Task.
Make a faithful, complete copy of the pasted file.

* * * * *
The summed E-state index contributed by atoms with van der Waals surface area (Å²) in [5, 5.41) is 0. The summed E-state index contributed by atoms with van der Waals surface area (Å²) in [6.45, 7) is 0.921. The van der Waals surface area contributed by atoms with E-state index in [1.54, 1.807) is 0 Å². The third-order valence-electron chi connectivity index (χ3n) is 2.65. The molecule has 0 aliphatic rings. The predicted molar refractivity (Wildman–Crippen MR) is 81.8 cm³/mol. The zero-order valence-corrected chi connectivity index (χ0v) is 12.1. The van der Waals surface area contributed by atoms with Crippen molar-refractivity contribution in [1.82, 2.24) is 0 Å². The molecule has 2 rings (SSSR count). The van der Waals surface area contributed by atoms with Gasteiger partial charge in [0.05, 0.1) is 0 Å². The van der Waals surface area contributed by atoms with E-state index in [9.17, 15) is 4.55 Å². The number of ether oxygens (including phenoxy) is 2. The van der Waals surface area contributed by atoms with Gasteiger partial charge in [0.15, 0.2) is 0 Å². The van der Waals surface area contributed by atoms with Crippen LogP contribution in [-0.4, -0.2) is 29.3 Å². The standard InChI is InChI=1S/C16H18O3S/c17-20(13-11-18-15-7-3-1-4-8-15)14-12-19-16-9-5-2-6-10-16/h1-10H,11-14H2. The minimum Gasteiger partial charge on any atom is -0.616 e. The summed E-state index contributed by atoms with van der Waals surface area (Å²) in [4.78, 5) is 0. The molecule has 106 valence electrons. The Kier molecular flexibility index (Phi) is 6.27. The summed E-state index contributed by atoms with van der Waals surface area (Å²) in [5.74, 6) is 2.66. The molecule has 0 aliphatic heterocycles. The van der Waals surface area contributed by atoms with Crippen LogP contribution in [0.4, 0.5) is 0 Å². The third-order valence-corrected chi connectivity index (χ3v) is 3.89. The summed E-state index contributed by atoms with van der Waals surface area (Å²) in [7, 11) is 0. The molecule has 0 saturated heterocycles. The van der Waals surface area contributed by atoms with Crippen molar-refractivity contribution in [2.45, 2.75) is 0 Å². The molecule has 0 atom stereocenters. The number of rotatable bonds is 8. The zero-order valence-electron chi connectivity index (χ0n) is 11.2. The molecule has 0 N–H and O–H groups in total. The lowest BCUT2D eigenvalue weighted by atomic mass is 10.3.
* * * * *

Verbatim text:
The summed E-state index contributed by atoms with van der Waals surface area (Å²) in [5, 5.41) is 0. The summed E-state index contributed by atoms with van der Waals surface area (Å²) in [6.45, 7) is 0.921. The van der Waals surface area contributed by atoms with E-state index in [1.54, 1.807) is 0 Å². The third-order valence-electron chi connectivity index (χ3n) is 2.65. The molecule has 0 aliphatic rings. The predicted molar refractivity (Wildman–Crippen MR) is 81.8 cm³/mol. The zero-order valence-corrected chi connectivity index (χ0v) is 12.1. The van der Waals surface area contributed by atoms with Crippen molar-refractivity contribution in [1.82, 2.24) is 0 Å². The molecule has 2 rings (SSSR count). The van der Waals surface area contributed by atoms with Gasteiger partial charge in [0.05, 0.1) is 0 Å². The van der Waals surface area contributed by atoms with E-state index in [9.17, 15) is 4.55 Å². The number of ether oxygens (including phenoxy) is 2. The van der Waals surface area contributed by atoms with Gasteiger partial charge in [0.15, 0.2) is 0 Å². The van der Waals surface area contributed by atoms with Crippen LogP contribution in [-0.4, -0.2) is 29.3 Å². The standard InChI is InChI=1S/C16H18O3S/c17-20(13-11-18-15-7-3-1-4-8-15)14-12-19-16-9-5-2-6-10-16/h1-10H,11-14H2. The minimum Gasteiger partial charge on any atom is -0.616 e. The summed E-state index contributed by atoms with van der Waals surface area (Å²) in [4.78, 5) is 0. The molecule has 106 valence electrons. The Kier molecular flexibility index (Phi) is 6.27. The summed E-state index contributed by atoms with van der Waals surface area (Å²) in [5.74, 6) is 2.66. The molecule has 0 aliphatic heterocycles. The van der Waals surface area contributed by atoms with Crippen LogP contribution in [0.4, 0.5) is 0 Å². The third-order valence-corrected chi connectivity index (χ3v) is 3.89. The summed E-state index contributed by atoms with van der Waals surface area (Å²) in [7, 11) is 0. The molecule has 0 saturated heterocycles. The van der Waals surface area contributed by atoms with Crippen molar-refractivity contribution in [2.45, 2.75) is 0 Å². The molecule has 0 atom stereocenters. The number of rotatable bonds is 8. The zero-order valence-electron chi connectivity index (χ0n) is 11.2. The molecule has 0 N–H and O–H groups in total. The lowest BCUT2D eigenvalue weighted by atomic mass is 10.3.